One of several blessings from the COVID pandemic slowing down is that we’ve been able to get back to tasting events (such as this one in 2013). We attended one in March of this year, and in April, went to a tasting of wines from the Barolo region in Northern Italy, and talked to Virna Borgogno, who has her own label.
“I studied enology,” she said when we asked her how common women winemakers are in her area. “I am the first woman with a degree in enology in Italy.”
She started making wines with her father, first, then eventually took over the family operation, making wine under the Virna label.
“Today, I work with my sister in the winery,” she said. “We are two females. We have 12 hectares and we produce 70,000 bottles.”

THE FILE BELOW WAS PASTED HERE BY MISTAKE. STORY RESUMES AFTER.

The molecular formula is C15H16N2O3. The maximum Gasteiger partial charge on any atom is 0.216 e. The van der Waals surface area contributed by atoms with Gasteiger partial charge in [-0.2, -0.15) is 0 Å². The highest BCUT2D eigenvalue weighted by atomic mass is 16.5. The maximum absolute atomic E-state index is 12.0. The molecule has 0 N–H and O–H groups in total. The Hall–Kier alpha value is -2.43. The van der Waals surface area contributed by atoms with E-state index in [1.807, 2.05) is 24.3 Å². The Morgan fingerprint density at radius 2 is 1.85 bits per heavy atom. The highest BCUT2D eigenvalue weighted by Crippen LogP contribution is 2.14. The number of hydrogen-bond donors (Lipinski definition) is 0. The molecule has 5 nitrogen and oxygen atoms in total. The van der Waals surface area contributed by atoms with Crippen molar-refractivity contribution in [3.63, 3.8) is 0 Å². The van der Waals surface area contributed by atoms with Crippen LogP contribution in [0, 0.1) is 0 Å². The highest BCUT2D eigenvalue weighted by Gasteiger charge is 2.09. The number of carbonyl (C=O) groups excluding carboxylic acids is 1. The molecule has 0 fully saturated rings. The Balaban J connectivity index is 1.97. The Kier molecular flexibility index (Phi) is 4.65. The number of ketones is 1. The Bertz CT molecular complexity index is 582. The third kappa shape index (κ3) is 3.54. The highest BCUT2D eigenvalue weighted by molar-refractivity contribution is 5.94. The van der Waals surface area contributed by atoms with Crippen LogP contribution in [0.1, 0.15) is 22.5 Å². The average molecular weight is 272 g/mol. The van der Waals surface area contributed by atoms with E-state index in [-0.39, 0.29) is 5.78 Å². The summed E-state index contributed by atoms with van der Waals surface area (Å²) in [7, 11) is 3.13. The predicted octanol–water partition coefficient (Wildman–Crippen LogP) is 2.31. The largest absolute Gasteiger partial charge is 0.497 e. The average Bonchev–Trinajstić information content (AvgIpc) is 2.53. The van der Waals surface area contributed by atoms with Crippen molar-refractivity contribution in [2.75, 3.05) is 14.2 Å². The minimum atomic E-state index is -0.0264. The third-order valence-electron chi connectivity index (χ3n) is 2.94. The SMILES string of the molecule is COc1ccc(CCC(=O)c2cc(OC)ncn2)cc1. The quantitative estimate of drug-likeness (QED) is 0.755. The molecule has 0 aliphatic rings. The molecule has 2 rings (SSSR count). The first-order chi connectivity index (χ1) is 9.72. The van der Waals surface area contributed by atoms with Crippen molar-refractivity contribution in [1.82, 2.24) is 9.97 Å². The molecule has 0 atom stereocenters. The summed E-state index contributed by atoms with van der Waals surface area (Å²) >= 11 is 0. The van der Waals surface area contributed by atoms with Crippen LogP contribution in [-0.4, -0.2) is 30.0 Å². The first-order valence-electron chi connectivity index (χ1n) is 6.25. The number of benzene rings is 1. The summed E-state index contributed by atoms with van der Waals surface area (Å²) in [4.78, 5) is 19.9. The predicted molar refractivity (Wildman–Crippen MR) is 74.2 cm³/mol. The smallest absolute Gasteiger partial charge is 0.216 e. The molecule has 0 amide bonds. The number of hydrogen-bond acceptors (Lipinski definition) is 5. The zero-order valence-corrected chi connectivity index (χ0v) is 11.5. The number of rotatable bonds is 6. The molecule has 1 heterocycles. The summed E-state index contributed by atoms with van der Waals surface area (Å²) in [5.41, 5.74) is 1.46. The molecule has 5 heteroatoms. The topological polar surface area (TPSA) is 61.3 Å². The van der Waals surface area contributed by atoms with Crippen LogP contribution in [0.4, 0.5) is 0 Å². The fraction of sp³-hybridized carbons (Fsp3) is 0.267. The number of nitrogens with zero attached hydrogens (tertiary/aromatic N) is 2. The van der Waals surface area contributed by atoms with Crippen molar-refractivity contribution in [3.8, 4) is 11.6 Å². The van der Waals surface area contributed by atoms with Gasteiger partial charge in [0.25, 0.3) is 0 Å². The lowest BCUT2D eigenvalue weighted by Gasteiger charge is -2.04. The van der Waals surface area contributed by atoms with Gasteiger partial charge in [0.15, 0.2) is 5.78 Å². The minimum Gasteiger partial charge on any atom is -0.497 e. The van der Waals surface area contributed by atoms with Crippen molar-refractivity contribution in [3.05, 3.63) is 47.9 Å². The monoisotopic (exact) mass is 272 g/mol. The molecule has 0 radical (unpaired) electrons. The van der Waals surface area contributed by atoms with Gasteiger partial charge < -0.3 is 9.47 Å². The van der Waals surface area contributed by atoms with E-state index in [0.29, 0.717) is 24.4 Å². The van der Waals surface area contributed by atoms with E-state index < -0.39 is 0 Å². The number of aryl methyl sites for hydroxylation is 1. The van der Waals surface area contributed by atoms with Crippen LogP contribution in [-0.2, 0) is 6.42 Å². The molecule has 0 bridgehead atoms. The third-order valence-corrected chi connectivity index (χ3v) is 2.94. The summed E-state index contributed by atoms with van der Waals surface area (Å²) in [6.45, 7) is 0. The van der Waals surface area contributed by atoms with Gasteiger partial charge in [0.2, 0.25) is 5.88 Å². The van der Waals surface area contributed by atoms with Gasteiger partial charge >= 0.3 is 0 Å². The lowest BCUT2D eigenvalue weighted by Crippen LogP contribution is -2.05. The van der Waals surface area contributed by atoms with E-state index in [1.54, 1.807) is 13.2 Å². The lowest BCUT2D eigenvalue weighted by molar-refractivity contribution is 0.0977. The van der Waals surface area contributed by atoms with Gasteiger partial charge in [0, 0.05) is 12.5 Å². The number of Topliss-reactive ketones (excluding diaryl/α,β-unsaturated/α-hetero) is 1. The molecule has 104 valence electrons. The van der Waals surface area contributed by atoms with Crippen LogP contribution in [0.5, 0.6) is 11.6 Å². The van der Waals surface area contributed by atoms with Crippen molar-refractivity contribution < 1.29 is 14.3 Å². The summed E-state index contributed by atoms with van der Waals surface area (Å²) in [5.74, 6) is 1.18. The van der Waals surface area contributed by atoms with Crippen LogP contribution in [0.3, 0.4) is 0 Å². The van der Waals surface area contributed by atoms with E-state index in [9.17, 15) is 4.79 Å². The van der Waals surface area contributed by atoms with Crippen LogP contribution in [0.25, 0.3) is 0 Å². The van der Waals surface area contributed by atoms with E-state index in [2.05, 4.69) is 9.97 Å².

Understanding Barolo wines
While the wine she produces are all Barolos, a deep red wine, not every one is the same style. She has a classic style, and two single vineyard wines.
“A classic Barolo is a blend of different vineyards,” Borgogno explained. “We make a separate vinification from different areas, aging in a big casket, and after the two years in evolution, we make our blend between the different terroir… to make Barolo with the balance between the power of the region of the north and the elegance of the other region.”
But while blending from different regions can make some lovely wines, Borgogno said that making a wine from a single vineyard has its virtues, too.
“It’s the character of the terroir of this particluar location,” she said. “In general, we have a few different terroir in the same area.”
It was a theme that was repeated several times throughout the day, but we will be sharing as we feature some of the other women we spoke with.